Almost Valentine’s Day, yeah, yeah, I know. I got nothin’. While couples are gazing into each other’s eyes over champagne and oysters, some of us will be ordering from the singles menu. And so, a love letter to food, which I adore and suffer from and play head games with as I would any bad boyfriend. In fact I just gained weight while visiting Africa, an accomplishment few can claim. Now back in the bosom of Baltimore I offer a Valentine to favorites from local eateries, which I seem to love as much for what they remind me of as what they are.
1. Huevos rancheros, Atwater’s
Of all influences I absorbed during the 20 years I lived in Austin, Texas, none has been more abiding than my passion for Mexican breakfast dishes, and I am always on the lookout for reasonable facsimiles. When my friend Ken was recovering from surgery in a rehab up north near the Beltway, I used to stop at the Falls Road location of Atwater’s to bring him a latte on the way to visit and thus came to try the non-traditional version of huevos rancheros served there. Three, count ’em three, fried eggs served on corn tortillas with a thick, mild red chile sauce and queso blanco. No refried beans, no potatoes, no jalapenos, no ranchero sauce for that matter, but satisfying in its own way. Or maybe I’m just getting soft in my old age.
2. Cheese steak, The Real Thing, One World
Cheese steak was the signature food of my first husband Tony, born and raised in Philly. He used to go to the Italian market on South 9th Street with his grandma, and if he was good they would stop afterwards for a steak from Pat’s King of Steaks. Indoctrinated early in our relationship into this wonder of the junk-food world, I said farewell to Tony by ordering 100 cheese steaks from a sub shop in Austin for his memorial service in 1994. As you may know, Pat’s in South Philly is across the street from another cheese steak stand called Geno’s, and each has its own passionate fan club. The guy who owns The Real Thing on York Road in Towson used to cook at Geno’s, but we try not to hold that against him. And call me crazy but my daughter Jane and I like the vegetarian version at One World.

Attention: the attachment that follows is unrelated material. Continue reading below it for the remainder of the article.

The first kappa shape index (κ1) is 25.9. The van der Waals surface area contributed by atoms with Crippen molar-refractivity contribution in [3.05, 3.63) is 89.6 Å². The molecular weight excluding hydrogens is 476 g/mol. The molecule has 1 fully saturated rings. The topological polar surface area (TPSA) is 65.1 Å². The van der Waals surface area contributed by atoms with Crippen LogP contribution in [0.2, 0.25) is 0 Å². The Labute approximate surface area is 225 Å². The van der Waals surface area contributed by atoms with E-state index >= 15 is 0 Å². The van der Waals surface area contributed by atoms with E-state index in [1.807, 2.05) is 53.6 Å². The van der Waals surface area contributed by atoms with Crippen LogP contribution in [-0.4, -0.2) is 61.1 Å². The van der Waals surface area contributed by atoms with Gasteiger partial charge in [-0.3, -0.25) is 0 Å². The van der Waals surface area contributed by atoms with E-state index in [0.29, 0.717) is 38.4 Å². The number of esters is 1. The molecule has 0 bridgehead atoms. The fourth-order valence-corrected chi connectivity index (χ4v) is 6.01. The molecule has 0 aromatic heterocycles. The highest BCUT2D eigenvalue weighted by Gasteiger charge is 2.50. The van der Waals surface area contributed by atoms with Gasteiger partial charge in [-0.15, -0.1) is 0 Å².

3. Tart frozen yogurt, TCBY Belvedere Square, Evergreen Cafe in warmer months
Probably due to my mother’s overzealous policing of my youthful eating habits, I have a kind of PTSD that prevents me from enjoying desserts. Fortunately frozen yogurt was invented after I escaped my mother’s surveillance. My first bite was a life-changing encounter with creamy cold sweetness for me, spawning an immediate fantasy of opening my own fro-yo store. Early frozen yogurt tasted like real yogurt, but soon a bland replica of soft ice cream took over. Only in the past few years has yogurty frozen yogurt come back. R.I.P. Mr. Yogato of Fells Point, a kooky, endearing spot where I first encountered the new “classic tart” flavor. Fortunately it has now caught on widely.